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Overcriminalization, continued



Apropos Walter's Jim Copland's post below about today's committee hearing on the over-criminalization of conduct and the over-federalization of criminal law, we commented in this Shopfloor.org post that this sort of prosecutorial excess seems to occur more often in areas of environmental law and regulation. In particular, we were reminded of the federal prosecution of the former W.R. Grace executives for criminal violations of the Clean Air Act related to the Libby, Mont., vermiculite mine and asbestos exposure case. (Earlier Point of Law posts.)

Coincidentally, a news release today points us to an article in the July edition of InsideCounsel, "Asbestos Acquittal: W.R. Grace Unexpectedly Wins Environmental Crimes Trial." James O'Toole, Jr., a shareholder and chair of the Environmental and Toxic Tort Practice Group in Buchanan Ingersoll & Rooney's Philadelphia office, is quoted in the story, and he observes:

I don't believe you're going to see the Justice Department or the EPA shy away from criminal prosecutions in the future simply because of some of these missteps in the past. The agency's proposed budget is going to have at least a $600 million increase, with $32 million for enforcement alone. They're going to hire 30-plus additional positions just to handle enforcement and investigation: When you have a robust budget and a focused agency, and a commitment supported by the administration, you can't help but think there's going to be greater scrutiny and enforcement across all environmental programs.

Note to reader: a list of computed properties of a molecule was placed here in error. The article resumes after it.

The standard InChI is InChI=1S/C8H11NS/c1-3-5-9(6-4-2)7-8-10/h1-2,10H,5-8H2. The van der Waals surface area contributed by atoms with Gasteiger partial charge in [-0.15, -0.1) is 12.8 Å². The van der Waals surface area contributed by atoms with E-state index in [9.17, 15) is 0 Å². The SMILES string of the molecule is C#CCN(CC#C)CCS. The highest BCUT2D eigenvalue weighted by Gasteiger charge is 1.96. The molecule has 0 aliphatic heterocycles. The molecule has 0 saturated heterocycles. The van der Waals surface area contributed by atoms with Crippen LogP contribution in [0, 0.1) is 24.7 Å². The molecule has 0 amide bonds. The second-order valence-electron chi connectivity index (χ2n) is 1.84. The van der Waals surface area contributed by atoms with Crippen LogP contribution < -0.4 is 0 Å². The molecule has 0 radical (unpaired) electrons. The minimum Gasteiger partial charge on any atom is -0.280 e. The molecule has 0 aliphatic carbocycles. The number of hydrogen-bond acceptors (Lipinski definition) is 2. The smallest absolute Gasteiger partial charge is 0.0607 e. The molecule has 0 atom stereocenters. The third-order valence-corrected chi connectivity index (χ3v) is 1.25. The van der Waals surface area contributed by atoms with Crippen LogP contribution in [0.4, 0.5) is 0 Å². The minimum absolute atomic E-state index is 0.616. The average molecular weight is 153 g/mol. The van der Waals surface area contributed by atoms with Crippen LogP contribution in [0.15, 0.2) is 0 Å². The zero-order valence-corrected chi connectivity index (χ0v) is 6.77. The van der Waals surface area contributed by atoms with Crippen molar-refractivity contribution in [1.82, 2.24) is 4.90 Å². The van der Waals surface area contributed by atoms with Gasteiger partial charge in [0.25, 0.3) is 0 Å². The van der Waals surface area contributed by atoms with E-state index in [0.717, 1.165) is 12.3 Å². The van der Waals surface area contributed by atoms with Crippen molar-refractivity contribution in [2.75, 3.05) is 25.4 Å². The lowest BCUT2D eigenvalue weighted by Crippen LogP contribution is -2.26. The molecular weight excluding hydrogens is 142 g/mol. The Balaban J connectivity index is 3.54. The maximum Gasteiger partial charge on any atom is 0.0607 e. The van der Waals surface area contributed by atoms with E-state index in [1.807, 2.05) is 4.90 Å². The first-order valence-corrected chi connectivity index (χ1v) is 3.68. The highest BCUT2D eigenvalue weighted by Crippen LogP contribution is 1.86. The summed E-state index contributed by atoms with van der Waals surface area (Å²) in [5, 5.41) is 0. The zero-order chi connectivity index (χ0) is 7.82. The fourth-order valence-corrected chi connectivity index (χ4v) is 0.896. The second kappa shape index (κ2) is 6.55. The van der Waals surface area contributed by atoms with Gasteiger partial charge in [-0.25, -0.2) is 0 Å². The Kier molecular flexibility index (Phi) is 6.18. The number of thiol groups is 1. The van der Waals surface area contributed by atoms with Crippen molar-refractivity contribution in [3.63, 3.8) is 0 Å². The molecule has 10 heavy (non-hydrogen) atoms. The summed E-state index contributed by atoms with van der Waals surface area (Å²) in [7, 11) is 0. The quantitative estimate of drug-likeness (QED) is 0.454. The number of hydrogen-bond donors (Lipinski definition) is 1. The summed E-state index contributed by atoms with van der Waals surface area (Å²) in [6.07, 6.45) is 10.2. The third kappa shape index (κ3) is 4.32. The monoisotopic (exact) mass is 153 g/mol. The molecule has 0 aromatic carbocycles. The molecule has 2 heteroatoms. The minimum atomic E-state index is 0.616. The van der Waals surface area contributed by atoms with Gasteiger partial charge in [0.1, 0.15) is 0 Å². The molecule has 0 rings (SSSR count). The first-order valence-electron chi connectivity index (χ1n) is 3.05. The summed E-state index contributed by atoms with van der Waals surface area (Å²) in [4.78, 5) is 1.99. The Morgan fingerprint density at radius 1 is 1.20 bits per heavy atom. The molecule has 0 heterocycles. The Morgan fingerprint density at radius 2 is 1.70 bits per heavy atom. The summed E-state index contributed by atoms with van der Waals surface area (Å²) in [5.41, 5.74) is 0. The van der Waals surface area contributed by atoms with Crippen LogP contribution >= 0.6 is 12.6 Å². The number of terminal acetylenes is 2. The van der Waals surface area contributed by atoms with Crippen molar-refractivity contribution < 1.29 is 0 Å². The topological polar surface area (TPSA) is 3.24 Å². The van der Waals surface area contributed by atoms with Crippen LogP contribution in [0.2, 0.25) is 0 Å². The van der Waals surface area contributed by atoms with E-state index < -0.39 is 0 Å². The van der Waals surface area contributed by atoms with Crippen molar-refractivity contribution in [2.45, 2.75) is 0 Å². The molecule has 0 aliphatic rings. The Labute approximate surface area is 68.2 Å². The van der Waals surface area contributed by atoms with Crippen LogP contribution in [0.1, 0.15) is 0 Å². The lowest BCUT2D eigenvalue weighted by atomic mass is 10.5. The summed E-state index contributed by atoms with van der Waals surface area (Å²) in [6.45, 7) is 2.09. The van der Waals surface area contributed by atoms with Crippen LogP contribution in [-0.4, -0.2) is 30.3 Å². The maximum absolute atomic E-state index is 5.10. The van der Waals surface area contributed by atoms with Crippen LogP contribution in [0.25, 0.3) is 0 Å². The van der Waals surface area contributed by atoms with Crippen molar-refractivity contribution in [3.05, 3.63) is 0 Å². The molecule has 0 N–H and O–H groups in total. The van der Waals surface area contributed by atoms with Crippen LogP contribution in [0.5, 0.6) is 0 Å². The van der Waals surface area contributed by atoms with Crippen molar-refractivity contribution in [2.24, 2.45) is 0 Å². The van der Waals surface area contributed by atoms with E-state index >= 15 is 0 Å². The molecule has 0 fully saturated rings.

That seems like a good prediction.

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Rafael Mangual
Project Manager,
Legal Policy
rmangual@manhattan-institute.org

Katherine Lazarski
Manhattan Institute
klazarski@manhattan-institute.org

 

Published by the Manhattan Institute

The Manhattan Insitute's Center for Legal Policy.